The “30 Years Of Maximum R&B” box set is fantastic and would probably be a perfect one-stop shop for anyone who doesn’t want to buy all of the individual albums. I also highly recommend the similarly-titled video compilation of live performances as the perfect companion piece, especially for the brilliant version of the b-side “Water” (as well as pretty much everything else they included, since The Who in their prime were almost untouchable). I’m not one of those people who thinks it’s cool to know all the rarities, but in this case it’s one of those sadly unheralded songs that got lost because it didn’t fit on either of the albums at the time (Who’s Next and Quadrophenia). It’s not actually a “great song,” per se, but in concert it took on a life of its own (and I discovered it via that video collection).

                    The Who have released so many compilations that it’s hard to know if there’s a definitive one for casual fans, but Meaty Beaty Big & Bouncy was an important one for me as a teenager. Combine that with The Who Sell Out, Tommy, Who’s Next and Quadrophenia and you have all the key components to a great Who collection. Yes, I own them all, and there are several others that are indispensable for me, but I understand that not everyone needs them all, so those are the ones I think every newbie should have.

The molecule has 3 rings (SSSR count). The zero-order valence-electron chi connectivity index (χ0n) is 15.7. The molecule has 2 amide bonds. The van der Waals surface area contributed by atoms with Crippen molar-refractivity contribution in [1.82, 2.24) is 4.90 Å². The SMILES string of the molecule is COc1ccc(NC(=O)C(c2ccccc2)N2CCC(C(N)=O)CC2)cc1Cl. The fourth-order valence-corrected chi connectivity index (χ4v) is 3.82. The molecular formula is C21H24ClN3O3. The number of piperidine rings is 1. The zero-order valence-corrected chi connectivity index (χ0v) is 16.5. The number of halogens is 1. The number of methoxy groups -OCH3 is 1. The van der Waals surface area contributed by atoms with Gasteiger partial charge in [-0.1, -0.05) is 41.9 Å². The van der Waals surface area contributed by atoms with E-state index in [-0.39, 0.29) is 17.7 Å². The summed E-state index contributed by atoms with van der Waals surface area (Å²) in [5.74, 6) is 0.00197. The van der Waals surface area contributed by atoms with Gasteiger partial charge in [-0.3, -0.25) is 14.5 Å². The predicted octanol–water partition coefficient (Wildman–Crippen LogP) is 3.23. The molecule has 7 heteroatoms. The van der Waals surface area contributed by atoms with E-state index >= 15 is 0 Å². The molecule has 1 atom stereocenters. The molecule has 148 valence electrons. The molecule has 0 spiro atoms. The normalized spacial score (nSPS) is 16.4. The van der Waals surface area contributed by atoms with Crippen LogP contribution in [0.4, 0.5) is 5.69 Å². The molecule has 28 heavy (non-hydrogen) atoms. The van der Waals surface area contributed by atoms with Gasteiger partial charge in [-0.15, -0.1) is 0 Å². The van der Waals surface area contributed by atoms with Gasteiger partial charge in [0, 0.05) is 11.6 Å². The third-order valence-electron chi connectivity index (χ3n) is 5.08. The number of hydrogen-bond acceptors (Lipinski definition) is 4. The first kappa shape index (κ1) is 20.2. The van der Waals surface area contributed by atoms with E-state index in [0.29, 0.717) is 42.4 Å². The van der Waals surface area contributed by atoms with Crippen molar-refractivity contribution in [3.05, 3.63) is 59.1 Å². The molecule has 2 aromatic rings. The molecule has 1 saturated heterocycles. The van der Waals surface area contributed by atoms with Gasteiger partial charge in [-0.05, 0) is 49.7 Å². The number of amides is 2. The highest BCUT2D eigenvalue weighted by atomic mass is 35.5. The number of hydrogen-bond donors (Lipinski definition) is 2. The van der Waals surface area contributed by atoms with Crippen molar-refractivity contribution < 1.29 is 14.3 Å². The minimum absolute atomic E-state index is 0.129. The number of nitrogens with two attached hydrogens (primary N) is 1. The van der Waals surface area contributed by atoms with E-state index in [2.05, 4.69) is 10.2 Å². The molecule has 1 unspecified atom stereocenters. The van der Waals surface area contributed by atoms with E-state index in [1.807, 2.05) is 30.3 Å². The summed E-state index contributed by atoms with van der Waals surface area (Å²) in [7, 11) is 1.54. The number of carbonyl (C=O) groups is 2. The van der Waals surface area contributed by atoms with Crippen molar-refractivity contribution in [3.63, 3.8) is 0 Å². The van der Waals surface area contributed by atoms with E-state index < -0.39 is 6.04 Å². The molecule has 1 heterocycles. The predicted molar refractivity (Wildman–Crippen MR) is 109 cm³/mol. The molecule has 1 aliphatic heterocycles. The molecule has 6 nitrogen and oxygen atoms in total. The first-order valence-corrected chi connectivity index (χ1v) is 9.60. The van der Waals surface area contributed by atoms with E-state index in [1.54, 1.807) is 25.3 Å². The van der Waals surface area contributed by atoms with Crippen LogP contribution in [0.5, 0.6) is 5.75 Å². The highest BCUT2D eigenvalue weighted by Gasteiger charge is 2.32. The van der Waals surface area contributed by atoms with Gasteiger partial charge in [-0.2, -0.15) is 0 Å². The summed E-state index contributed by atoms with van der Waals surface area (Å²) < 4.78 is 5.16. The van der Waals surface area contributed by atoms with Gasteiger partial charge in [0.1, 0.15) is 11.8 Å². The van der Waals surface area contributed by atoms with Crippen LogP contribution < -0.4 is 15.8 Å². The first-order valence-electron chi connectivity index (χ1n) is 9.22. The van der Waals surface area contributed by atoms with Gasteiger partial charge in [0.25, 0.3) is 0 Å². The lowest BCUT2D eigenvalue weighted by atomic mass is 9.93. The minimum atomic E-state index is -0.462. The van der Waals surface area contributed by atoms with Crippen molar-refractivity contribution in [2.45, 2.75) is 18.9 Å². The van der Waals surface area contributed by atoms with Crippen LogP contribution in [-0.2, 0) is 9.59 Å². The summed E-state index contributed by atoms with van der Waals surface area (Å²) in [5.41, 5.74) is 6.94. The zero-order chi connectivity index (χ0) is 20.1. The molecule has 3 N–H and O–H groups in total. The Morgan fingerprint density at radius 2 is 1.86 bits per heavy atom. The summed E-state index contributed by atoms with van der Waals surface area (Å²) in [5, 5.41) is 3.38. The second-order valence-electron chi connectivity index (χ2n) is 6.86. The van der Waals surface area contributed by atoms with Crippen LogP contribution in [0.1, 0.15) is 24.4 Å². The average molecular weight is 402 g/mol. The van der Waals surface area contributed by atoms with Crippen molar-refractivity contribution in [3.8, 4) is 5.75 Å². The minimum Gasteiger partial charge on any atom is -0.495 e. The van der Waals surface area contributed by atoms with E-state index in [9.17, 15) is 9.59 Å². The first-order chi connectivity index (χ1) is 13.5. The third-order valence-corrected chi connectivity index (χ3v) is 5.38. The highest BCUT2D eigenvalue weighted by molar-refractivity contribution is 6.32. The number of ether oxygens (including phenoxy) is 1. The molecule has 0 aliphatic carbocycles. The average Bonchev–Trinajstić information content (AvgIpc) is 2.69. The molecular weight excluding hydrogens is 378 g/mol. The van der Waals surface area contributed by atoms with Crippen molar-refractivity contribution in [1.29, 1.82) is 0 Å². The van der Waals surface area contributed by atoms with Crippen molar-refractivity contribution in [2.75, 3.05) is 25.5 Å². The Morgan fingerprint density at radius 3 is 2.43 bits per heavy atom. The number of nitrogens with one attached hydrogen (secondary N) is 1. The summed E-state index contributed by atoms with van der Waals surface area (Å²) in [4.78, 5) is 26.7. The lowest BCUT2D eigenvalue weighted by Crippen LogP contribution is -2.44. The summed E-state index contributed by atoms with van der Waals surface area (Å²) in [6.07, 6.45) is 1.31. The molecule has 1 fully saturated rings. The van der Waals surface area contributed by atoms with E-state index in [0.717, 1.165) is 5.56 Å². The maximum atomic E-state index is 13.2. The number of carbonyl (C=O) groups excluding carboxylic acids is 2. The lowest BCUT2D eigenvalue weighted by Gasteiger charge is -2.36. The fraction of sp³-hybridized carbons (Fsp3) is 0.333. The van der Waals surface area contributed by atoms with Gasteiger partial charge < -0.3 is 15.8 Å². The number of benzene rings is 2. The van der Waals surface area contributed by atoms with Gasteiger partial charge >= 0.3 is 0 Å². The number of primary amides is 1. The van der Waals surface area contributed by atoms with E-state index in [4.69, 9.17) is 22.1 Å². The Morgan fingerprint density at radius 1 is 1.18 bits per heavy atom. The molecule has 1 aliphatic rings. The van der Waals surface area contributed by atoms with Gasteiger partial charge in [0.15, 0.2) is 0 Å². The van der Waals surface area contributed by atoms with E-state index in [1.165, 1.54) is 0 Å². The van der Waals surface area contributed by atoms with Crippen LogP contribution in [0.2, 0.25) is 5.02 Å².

Oh, and of course Live At Leeds in any form. The original is a perfect short blast of brilliance, and the original expanded edition was even better. It’s been expanded further one or two more times, but I’ve never gotten any of those. Even a completist has his limits.

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                    1. keepsmealive says: